If you’d like to find out more about Ordnance Survey’s efforts in both World War I and World War II, you can read our blog story on the subject.
This Victorian mansion house was the home of secret intelligence service during World War II. You can get a guided tour of the main points of interest around the site and find out how the Enigma and Lorenz codes were broken.
Perhaps the most famous part of Bletchley Park are the code-breaking Enigma cipher machines, including the Abwehr G312, and the various exhibitions and displays tell the stories of how British spies gained critical information from the Germans about their wartime plans that helped the Allied forces. There are also reconstructions of a wartime garage, post office, home front and radio and toy collections.
Bletchley Park is also recognised as the birthplace of the modern computer and where the genius mathematician Alan Turing worked on the early prototypes. A celebration of his work, along with groundbreaking examples of computing machines that changed the world can be seen at the National Museum of Computing.
The presence of Sir Winston Churchill lives on at the Kent family home he bought in 1924 and where he lived for most of his life. The house was unoccupied for most of the war because of its vulnerability to German bombing and special forces attack, but despite this, Churchill was known to have visited the house during the war years.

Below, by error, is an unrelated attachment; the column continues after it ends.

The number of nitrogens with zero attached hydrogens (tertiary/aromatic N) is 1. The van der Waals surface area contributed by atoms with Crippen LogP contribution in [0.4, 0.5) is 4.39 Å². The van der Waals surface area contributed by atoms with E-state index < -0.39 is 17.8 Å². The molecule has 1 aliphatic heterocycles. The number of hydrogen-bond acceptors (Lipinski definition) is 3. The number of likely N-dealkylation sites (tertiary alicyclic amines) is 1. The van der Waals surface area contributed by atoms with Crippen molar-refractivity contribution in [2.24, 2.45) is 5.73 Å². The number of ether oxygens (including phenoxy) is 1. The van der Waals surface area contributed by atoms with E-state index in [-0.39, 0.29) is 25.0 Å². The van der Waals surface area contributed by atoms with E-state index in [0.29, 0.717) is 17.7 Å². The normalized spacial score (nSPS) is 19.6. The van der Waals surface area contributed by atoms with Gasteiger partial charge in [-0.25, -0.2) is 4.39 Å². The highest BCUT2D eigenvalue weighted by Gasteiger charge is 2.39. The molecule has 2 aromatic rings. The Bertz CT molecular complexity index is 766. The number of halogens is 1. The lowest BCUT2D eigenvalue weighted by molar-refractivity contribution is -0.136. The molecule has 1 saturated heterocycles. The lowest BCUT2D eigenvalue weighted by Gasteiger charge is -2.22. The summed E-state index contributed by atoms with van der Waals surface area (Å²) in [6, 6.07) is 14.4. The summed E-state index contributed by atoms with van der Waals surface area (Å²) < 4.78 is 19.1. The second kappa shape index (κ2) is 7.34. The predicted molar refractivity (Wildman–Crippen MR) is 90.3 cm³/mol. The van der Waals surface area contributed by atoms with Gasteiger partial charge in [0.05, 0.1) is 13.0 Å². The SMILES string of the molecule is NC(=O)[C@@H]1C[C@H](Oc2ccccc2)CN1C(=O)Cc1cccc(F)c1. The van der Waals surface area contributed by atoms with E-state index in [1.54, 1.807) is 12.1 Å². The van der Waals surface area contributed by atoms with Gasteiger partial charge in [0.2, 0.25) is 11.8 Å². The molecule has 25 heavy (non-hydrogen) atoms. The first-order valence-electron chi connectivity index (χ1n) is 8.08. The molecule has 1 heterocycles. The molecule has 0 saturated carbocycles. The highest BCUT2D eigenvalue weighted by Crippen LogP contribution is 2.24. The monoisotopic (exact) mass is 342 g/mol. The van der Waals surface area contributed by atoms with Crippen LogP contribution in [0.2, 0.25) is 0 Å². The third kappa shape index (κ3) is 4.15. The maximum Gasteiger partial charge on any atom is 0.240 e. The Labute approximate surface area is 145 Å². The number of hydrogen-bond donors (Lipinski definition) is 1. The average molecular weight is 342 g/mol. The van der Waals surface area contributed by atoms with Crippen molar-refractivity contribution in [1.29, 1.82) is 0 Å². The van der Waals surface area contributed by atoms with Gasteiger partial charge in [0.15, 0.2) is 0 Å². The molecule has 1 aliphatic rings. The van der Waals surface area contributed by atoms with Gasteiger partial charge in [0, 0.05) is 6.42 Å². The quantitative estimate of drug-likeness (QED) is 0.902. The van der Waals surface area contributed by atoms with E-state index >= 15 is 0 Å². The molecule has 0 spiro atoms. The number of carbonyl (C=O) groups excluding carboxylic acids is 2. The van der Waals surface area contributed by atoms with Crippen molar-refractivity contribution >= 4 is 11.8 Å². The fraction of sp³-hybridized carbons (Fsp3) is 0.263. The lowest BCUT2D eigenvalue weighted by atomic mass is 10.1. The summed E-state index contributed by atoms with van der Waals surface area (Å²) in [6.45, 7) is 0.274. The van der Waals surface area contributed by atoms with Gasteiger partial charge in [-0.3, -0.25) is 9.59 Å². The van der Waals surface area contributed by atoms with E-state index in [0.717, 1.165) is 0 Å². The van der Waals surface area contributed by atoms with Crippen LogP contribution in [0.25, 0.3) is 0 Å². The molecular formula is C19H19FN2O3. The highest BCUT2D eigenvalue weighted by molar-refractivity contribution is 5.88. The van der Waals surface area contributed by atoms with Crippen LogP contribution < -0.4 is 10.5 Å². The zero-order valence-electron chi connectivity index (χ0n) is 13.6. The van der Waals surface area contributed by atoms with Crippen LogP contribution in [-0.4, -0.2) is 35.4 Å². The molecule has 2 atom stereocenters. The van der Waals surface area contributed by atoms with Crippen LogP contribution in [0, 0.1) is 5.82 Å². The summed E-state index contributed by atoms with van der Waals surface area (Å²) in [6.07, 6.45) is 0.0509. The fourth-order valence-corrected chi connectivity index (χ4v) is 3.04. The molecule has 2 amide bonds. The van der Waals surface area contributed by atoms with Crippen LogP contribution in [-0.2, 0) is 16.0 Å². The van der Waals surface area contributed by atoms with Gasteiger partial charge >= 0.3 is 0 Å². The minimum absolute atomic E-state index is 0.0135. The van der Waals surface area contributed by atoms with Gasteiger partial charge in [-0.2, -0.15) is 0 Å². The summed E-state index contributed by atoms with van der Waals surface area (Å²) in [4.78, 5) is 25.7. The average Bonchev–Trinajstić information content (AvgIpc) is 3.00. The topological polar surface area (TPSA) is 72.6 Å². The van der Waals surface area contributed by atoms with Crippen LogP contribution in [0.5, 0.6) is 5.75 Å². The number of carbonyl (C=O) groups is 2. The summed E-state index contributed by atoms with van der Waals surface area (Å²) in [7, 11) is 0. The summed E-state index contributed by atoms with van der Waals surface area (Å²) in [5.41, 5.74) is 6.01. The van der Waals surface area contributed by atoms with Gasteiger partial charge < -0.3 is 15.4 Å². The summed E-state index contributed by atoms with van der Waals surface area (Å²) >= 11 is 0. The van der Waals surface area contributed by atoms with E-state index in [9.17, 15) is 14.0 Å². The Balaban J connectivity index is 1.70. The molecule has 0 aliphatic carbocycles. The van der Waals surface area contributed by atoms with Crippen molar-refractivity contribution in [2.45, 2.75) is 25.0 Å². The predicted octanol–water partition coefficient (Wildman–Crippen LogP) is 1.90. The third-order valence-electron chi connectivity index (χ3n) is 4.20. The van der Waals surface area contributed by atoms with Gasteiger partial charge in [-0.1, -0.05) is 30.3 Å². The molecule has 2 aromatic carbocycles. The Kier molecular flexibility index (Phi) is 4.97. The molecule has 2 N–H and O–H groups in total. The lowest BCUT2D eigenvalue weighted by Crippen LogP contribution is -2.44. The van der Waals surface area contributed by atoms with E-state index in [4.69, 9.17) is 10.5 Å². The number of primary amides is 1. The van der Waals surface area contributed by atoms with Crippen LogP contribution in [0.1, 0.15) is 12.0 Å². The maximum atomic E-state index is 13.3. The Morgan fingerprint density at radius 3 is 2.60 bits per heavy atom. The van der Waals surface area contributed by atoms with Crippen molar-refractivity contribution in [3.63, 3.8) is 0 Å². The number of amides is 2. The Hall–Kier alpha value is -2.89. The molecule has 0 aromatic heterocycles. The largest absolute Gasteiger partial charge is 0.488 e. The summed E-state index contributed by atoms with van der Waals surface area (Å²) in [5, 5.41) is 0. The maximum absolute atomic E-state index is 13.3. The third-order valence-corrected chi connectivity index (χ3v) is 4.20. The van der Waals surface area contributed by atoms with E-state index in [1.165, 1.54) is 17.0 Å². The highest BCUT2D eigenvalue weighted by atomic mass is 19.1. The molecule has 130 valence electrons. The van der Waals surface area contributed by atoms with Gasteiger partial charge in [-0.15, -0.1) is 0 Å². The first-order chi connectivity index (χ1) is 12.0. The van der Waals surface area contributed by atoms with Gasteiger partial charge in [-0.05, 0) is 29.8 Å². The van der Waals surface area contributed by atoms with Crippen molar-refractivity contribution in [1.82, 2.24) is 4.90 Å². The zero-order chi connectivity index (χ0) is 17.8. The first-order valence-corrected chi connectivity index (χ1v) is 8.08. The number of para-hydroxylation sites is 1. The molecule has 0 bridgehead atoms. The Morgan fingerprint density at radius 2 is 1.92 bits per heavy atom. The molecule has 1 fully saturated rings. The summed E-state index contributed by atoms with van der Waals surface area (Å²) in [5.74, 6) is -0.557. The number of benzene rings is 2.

The house and gardens have magnificent views over the Weald of Kent and the property has been preserved by the National Trust to appear much as they would have been while he lived there. The rooms are packed with over 5 000 items of Churchill memorabilia including collections that illustrate his wide variety of interests and his own paintings.
Situated above the white cliffs of Dover, Dover Castle has protected Britain from foreign invaders for over 2000 years, and is undoubtedly one of the most magnificent castles to visit in its own right. A major new attraction has opened in 2011 to highlight wartime life underground from the Napoleonic Wars to the Cold War, and in particular, the use of the secret wartime tunnels under the castle during World War II operations.
The highlight of the secret tunnels exhibition is Operation Dynamo, showing how the tunnels were used to mastermind the Dunkirk evacuation in May 1940 (codenamed ‘Dynamo’) through walk-through state-of-the-art special effects, film footage and 60m wall projections.
Other points of interest include a reconstruction of a wartime military hospital and operating theatre and you can see fragments from Nagasaki and Hiroshima representing the time when the tunnels were used as a bunker in event of nuclear war.
The most well-known military museum in Britain has its main site at Lambeth Road, Waterloo, but there are also other centres such as the Duxford Air Museum.
The war museum is in no way a celebration of war and sensitively covers military history and conflicts around the world from World War 1 to date. It does however have extensive collections of artillery, tanks, aircraft, land and naval weaponry.
Highlights of the museum include the large exhibits gallery, secret war exhibition, children’s war, 1939 outbreak, heroes’ stories, themed art and the Holocaust exhibition.
You can find more inspiring wartime places to visit on our Leisure magazine pages.